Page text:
Example 1:

              struct in_addr addr;
              addr = inet_addr("150.236.14.75");
              if (!erl_connect_xinit("chivas",
                                     "madonna",
                                     "madonna@chivas.du.etx.ericsson.se",
                                     &addr;
                                     "samplecookiestring..."),
                                     0)
                erl_err_quit("<ERROR> when initializing !");

              Example 2:

              if (!erl_connect_init(17, "samplecookiestring...", 0))
                erl_err_quit("<ERROR> when initializing !");

       int erl_publish(port)

              Types:

                 int port;

              This  function  is  used by a server process to register with the local name server
              EPMD, thereby allowing other processes to send messages  by  using  the  registered
              name.  Before  calling  this  function,  the  process should have called bind() and
              listen() on an open socket.

              port is the local name to register, and is to be the same as the port  number  that
              was previously bound to the socket.

              To unregister with EPMD, simply close the returned descriptor.

              On  success,  a  descriptor  connecting the calling process to EPMD is returned. On
              failure, -1 is returned and erl_errno is set to:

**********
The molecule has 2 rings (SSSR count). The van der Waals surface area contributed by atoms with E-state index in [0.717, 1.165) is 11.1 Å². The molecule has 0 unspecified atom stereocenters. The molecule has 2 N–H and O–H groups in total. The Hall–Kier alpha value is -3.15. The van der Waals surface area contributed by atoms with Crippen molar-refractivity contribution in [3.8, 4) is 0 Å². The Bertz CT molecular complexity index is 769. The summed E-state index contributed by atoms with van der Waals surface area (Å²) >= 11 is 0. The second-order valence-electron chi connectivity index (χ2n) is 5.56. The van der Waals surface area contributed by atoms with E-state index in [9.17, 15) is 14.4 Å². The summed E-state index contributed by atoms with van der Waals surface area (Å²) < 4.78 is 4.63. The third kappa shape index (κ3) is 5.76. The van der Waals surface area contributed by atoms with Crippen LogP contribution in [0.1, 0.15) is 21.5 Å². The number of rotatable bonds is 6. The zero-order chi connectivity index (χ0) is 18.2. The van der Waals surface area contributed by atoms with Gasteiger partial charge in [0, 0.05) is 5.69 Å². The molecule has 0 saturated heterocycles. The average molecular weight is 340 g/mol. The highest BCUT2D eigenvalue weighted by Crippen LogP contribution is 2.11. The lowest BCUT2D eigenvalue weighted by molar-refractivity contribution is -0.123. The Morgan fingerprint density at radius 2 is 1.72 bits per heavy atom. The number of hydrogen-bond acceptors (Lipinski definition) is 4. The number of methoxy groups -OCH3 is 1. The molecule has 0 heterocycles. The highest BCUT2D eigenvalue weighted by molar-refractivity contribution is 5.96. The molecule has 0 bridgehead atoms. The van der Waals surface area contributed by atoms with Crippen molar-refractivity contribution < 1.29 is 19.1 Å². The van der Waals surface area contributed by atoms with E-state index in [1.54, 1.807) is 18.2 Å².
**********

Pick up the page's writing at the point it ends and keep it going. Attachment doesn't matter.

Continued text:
EIO:
                  I/O error.

              Also, errno values from socket(2) and connect(2) system  calls  can  be  propagated
              into erl_errno.

       int erl_receive(fd, bufp, bufsize)

              Types:

                 int fd;
                 char *bufp;
                 int bufsize;

              Receives a message consisting of a sequence of bytes in the Erlang external format.

                * fd is an open descriptor to an Erlang connection.

                * bufp is a buffer large enough to hold the expected message.

                * bufsize indicates the size of bufp.

              If  a  tick occurs, that is, the Erlang node on the other end of the connection has
              polled this node to see if it is still alive, the function returns ERL_TICK and  no
              message is placed in the buffer. Also, erl_errno is set to EAGAIN.

              On  success, the message is placed in the specified buffer and the function returns
              the number of bytes actually read. On failure,  the  function  returns  a  negative
              value and sets erl_errno to one of:

                EAGAIN:
                  Temporary error: Try again.

                EMSGSIZE:
                  Buffer is too small.

                EIO:
                  I/O error.

       int erl_receive_msg(fd, bufp, bufsize, emsg)

              Types:

                 int fd;
                 unsigned char *bufp;
                 int bufsize;
                 ErlMessage *emsg;

              Receives  the  message  into  the  specified buffer and decodes into (ErlMessage *)
              emsg.

                * fd is an open descriptor to an Erlang connection.

                * bufp is a buffer large enough to hold the expected message.